THE MURDER of Archbishop Oscar Arnulfo Romero while he was saying mass at a church in San Salvador is, as Pope John Paul II says, an "execrable crime." A towering figure in El Salvador, known for his efforts to identify the Catholic Church with the aspirations of the oppressed poor, the archbishop had long been a potential victim of the violence that has turned his Central American homeland into a charnel house. He went about, nonetheless, as though the love of his flock would protect him. It defines the politics of his country that he could have been murdered either by the extreme left, hoping to precipitate the total disintegration in which it might pick up power in the streets, or by the extreme right, hoping to provoke the popular uprising that would unleash a new coup.

Archbishop Romero's career is a telling comment on life in a society in agony. Born to a humble family, he was chosen for his post by a conservative hierarchy obedient to El Salvador's rulers. He then was "converted" to the more liberal "liberation theology" that evolved from the Latin bishops' conference at Medellin, Colombia, in 1968. That was based on a fundamental shift of church emphasis from spiritual to social concerns. El Salvador, ruled by arguably the narrowest and most corrupt elite in Latin America, was a natural place for such a philosophy to take root. For Archbishop Romero, it meant an increasingly strained attempt to balance the two ideas: the idea of peaceable change, which seemed to play into the oligarchy's hands, and the idea of social justice, which seemed to require at least a certain tolerance for Marxist revolution. The archbishop was in uncertain suspension between these points when he died.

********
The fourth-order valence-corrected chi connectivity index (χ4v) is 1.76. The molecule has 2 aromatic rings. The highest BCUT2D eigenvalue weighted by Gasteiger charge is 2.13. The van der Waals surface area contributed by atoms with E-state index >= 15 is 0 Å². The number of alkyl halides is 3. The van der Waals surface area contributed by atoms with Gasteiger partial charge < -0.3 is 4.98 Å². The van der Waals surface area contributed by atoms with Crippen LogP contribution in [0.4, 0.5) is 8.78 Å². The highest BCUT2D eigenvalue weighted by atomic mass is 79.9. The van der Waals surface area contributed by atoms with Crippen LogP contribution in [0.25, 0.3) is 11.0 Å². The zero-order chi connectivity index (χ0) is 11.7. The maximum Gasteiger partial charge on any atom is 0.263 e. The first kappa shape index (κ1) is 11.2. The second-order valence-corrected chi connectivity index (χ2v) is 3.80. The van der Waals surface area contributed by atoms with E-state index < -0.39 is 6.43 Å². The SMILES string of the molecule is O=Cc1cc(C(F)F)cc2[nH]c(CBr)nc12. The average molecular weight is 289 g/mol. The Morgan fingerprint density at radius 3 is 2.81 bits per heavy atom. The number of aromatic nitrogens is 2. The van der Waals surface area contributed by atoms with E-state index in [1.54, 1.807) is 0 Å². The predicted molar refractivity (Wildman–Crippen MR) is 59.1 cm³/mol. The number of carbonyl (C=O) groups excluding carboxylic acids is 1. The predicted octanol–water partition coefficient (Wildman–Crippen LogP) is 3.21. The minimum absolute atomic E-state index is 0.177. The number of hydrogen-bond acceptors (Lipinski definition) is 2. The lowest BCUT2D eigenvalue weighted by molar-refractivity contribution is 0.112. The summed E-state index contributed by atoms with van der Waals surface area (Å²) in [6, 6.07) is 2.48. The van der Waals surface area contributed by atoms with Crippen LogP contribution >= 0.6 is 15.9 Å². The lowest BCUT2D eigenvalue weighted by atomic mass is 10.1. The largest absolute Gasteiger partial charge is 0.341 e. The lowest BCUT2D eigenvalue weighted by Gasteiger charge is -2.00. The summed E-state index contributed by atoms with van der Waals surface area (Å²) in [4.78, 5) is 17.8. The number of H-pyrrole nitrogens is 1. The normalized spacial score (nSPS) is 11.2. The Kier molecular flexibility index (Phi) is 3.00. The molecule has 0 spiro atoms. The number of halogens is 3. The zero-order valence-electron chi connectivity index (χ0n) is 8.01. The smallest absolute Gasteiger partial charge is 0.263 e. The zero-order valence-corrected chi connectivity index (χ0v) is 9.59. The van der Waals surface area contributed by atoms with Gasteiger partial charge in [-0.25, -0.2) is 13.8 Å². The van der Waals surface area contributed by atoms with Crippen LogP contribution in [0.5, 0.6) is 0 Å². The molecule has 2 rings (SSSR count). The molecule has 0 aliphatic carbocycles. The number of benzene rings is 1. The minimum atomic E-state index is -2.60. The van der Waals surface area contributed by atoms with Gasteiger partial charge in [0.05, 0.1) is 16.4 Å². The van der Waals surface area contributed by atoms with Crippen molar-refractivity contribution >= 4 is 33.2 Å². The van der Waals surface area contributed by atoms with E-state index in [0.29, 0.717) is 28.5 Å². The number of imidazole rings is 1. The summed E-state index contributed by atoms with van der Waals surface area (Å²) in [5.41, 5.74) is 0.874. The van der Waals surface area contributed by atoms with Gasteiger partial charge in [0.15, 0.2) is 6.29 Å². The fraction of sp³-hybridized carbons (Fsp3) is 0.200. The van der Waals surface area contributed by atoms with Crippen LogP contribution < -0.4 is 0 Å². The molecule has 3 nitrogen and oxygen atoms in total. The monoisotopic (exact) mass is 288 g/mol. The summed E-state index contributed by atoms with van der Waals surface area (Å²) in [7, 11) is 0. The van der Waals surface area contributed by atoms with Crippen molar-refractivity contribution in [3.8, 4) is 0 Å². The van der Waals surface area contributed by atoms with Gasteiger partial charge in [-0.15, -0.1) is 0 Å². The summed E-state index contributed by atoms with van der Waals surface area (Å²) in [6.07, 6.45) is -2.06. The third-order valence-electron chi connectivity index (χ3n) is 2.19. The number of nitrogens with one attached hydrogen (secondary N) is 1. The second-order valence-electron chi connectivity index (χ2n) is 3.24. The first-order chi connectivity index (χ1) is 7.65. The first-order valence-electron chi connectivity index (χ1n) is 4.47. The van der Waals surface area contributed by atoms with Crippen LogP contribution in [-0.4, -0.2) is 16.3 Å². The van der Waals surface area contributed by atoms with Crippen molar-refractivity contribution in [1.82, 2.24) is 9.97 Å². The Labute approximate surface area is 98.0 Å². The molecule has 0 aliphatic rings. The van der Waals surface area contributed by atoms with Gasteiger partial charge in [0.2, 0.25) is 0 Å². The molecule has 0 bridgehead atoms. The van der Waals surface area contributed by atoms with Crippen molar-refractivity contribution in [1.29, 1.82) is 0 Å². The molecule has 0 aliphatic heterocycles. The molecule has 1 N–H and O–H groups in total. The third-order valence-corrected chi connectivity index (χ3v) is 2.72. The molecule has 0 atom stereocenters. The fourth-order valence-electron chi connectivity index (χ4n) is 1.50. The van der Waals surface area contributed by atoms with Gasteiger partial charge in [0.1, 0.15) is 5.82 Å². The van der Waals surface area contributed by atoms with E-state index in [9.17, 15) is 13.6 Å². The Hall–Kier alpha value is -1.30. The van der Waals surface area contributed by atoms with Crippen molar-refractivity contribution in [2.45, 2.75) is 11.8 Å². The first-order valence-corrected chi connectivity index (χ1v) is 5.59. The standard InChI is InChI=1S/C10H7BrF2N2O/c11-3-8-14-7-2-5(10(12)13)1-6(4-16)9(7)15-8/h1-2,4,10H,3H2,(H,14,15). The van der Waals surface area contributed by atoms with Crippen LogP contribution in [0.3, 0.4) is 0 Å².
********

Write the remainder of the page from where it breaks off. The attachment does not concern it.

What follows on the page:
Undeniably, his death supplies powerful posthumous impetus to his recent political advice, especially to his appeal to Jimmy Carter to retract his pending offer of military aid to the civilian-military junta currently attempting the formidable task of establishing a workable center in El Salvador. The archbishop was reflecting a widespread Salvadoran fear that American military aid might merely strengthen the forces of repression. His murder, however, would seem to underline how intolerable it would be for the United States to abandon the center now and leave the field to the two extremes. Whether the junta can in fact consolidate power and use it for the benefit of the many is a fair question. But there can be no question that if the junta does not, the people whom Archbishop Romero served so bravely will be the ones who pay most.